LADA: Not Your Typical Type 2 Diabetes

DECEMBER 01, 2006
Amy H. Brian, PharmD, CPP, CDE

Most health care providers are familiar with type 1 and type 2 diabetes mellitus (DM), but there is another type of diabetes known as latent autoimmune diabetes in adults (LADA) that is not as well-known or understood. LADA is sometimes referred to as type 1½ diabetes because it exhibits characteristics of both type 1 and type 2 DM. Type 1 DM is characterized by an autoimmune destruction of beta cells within the pancreas, resulting in little or no insulin production. Type 2 DM is not immune-mediated and is characterized by inadequate insulin secretion and resistance to insulin. A subset of adult patients diagnosed with diabetes, usually over age 30, are initially non-insulin-requiring but progress more rapidly to insulin dependence and test positive for islet cell antibodies, usually to glutamic acid decarboxylase (GAD) antibody. This group of patients is identified as having LADA.

Diagnosing them appropriately and early is important because of the high risk of rapid progression to insulin dependence. Currently, however, no guidelines are available to recommend which adult patients diagnosed with diabetes should receive testing for LADA. A recent 2-part study by Fourlanos et al was published in Diabetes Care (May 2006, Vol 29, No 5, pages 970-975) that introduces a clinical screening tool to identify which patients may benefit from early testing for LADA. After interviewing 213 diabetic patients who fell into 1 of 2 groups—either positive or negative for GAD antibodies— they compiled a list of clinical features that were "significantly more frequent" in the positive GAD group than the negative GAD group.

Five clinical features were identified in the group of patients with LADA:

  1. Age of onset <50 years old
  2. Acute symptom presentation (polydipsia, polyuria, unintentional weight loss)
  3. Body mass index (BMI) <25
  4. Personal history of autoimmune disease
  5. Family history of autoimmune disease (usually type 1 DM or thyroid disease)

The majority of LADA patients within the study exhibited at least 2 of the above features. A prospective study was then conducted that included interviews with 130 newly diagnosed diabetes patients who did not require insulin therapy. GAD antibodies were measured, and an LADA risk score was calculated on each patient according to the 5 distinguishing clinical factors identified in the retrospective study. After analysis, it was confirmed that 4 of the 5 features were independently associated with the diagnosis of LADA—age of onset <50, acute symptoms, BMI <25, and personal history of autoimmune disease. The study conductors determined that most patients diagnosed with LADA have at least 2 of the 5 clinical features. The median age in the LADA group was 46.2, versus 60.8 years in the type 2 diabetes patients. The most common personal autoimmune disorder was autoimmune thyroid disorder, and the most common autoimmune disorder found in patients' relatives was type 1 DM.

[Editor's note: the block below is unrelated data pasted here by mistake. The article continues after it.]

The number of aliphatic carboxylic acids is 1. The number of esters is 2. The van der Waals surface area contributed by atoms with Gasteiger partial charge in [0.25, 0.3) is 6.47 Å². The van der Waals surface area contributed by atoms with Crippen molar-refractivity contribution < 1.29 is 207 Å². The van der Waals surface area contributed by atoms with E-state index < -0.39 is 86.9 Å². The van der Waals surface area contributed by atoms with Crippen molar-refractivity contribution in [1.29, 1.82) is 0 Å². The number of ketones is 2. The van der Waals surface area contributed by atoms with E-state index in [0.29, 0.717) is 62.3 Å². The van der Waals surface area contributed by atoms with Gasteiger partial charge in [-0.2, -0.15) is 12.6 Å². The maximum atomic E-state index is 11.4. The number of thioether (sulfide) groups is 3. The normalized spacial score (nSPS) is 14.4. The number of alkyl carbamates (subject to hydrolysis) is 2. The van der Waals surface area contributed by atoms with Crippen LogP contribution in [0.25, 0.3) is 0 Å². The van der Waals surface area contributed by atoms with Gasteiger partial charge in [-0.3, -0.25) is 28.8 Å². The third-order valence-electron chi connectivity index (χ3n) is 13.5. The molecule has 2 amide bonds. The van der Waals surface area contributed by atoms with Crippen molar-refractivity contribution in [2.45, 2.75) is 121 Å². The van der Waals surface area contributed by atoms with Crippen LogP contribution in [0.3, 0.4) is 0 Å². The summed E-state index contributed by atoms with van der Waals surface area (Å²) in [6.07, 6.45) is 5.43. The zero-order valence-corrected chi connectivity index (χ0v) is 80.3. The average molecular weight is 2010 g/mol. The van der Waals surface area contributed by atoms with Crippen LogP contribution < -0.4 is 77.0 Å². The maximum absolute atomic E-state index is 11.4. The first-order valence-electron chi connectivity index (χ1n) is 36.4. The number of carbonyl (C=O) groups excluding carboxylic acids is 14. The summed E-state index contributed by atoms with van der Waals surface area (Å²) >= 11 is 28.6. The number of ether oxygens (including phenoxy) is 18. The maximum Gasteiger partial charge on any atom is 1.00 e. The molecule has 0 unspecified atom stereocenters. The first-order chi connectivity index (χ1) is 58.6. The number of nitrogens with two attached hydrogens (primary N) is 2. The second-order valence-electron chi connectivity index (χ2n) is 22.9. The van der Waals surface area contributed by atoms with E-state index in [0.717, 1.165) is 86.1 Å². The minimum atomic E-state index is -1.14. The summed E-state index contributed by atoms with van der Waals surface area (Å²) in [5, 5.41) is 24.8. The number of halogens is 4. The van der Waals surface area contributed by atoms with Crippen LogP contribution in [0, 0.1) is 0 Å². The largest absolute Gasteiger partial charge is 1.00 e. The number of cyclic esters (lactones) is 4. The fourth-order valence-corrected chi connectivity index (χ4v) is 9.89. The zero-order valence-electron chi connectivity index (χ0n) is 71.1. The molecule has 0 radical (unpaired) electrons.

Another small study has shown that LADA patients typically had high triglyceride levels (>150 mg/dL) and low highdensity lipoprotein cholesterol levels (<45 mg/dL), which are common parameters in insulin-resistant patients. It also showed that only 51.4% of the patients with type 1 DM had C-peptide levels above 0.3 nmol/L, but 100% of the LADA patients did.

For the most part, LADA is still treated initially like type 2 DM. Insulin secretagogues, such as sulfonylureas and meglitinides, and insulin sensitizers, such as glitazones and metformin, are all reasonable initial choices for therapy. Given the more rapid progression to insulin dependence than patients with traditional type 2 DM, early intervention with medications that preserve beta cell function is of utmost importance in these patients. Therefore, it may be reasonable to consider early use of glitazones or exenatide since they have been shown to preserve endogenous insulin secretion. As stated earlier, LADA patients will need much earlier treatment with insulin than patients with traditional type 2 DM. Choice of insulin type should be based on patient-specific parameters but will most likely require both basal and prandial insulin coverage eventually.

Community pharmacists in particular are in an ideal situation to educate and discuss the specifics of LADA with patients who will likely be confused by this diagnosis. Key educational points will be helping patients understand the differences between this type of diabetes and traditional type 2 DM and their treatment options. More studies are ongoing about LADA, so as more information becomes available, treatment options may expand as well.

Dr. Brian is a clinical specialist with Cornerstone Health Care, High Point, NC.

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